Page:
88. Don’t pay for hype. Never buy a wine just because it received a high score in a magazine. Good press can raise the price. A lesser score doesn’t necessarily mean a wine is inferior.
Dominique Broadway, chief executive of Finances Demystified and personal finance coach
89. Rent your sparkle. Have a onetime need for an elegant outfit? Use a service like Rent the Runway or the Black Tux to borrow high-end designer items at a fraction of the cost of buying.
90. Subscribe and save. Vitamins, soap, toilet paper — there are certain items you need like clockwork. Use the Amazon or Target subscription feature in order to save up to 15 percent when you have such household staples sent to you on a schedule.
91. Consider Carvana or CarMax for your next vehicle purchase. There’s no haggling involved, and your car may be delivered to your door. Plus, each company offers a seven-day money-back guarantee.
92. Comparison shop for your medicines. GoodRx.com will show you which neighborhood pharmacies offer the best prices.
93. Get groceries delivered. Using online ordering services such as Amazon Fresh and Instacart help to limit impulse purchases. Plus there’s less chance of cashier mistakes, and no travel costs. If you miss food shopping, just buy produce at the store.
DIY Cost Cutters
Alona Hapey, executive director of International Personal Shoppers Association in Potomac, Maryland
94. Make your own cleaner. Mix 8 ounces of water, 2 ounces of vinegar and 2 pumps of dish detergent into a spray bottle. This low-cost solution cleans rug stains like magic, as well as most surfaces, including countertops. Of course, try it first on a small area to make sure it does not damage the material.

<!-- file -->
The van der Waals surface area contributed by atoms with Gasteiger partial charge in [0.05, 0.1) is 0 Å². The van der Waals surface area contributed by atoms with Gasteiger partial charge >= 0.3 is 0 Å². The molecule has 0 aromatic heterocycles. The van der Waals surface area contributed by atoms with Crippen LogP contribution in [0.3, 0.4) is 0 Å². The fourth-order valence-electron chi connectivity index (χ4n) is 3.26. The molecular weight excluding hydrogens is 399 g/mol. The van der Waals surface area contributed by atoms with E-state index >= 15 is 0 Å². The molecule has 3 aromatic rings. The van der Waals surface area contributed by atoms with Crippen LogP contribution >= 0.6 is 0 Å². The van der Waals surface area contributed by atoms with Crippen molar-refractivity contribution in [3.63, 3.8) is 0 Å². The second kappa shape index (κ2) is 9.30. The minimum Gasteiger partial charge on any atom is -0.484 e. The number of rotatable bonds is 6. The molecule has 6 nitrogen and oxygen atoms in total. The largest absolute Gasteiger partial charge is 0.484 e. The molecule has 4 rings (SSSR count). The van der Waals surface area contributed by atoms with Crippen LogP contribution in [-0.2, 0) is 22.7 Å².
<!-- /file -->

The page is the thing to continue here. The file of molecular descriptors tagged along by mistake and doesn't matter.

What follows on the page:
95. Flip your mattress. Mattress starting to sag? Before you run out to buy a new one, try rotating and flipping it. (Some mattresses are one-sided and can only be rotated.) A washable mattress cover is another way to extend the life of your mattress.
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96. Clean with hair spray. Ink stains on a leather sofa? Use alcohol-based hair spray directly on the area, then blot. First use a cotton swab on a tiny area to make sure it works and doesn’t remove color. Works on polyester, too.
Beauty on a Budget
Wendy Fitos, licensed aesthetician and owner of Just “Brows”ing Skincare and Makeup Services
97. Try starter kits. Twice a year, in January and then in May or June, many manufacturers offer skin care “starter kits” for as little as $30. They contain a useful, frugal mix of products in “deluxe trial-size” containers (usually about half the regular size). Spring versions usually include a sunscreen.
98. Pick the right skin expert. A dermatologist is a medical doctor who treats skin diseases and writes prescriptions. An aesthetician is not a doctor, so he or she charges less for a visit, but understands skin structure and will recommend products to keep your skin moist and healthy.
99. Skip the kitchen cures. Applying kitchen products like olive oil, baking soda or Crisco to your skin may save money, but they can clog pores and exacerbate skin reactions. Shop at Target, Ulta and CVS for high-quality but lower-priced cleanser, facial scrub, moisturizer, eye cream and makeup remover.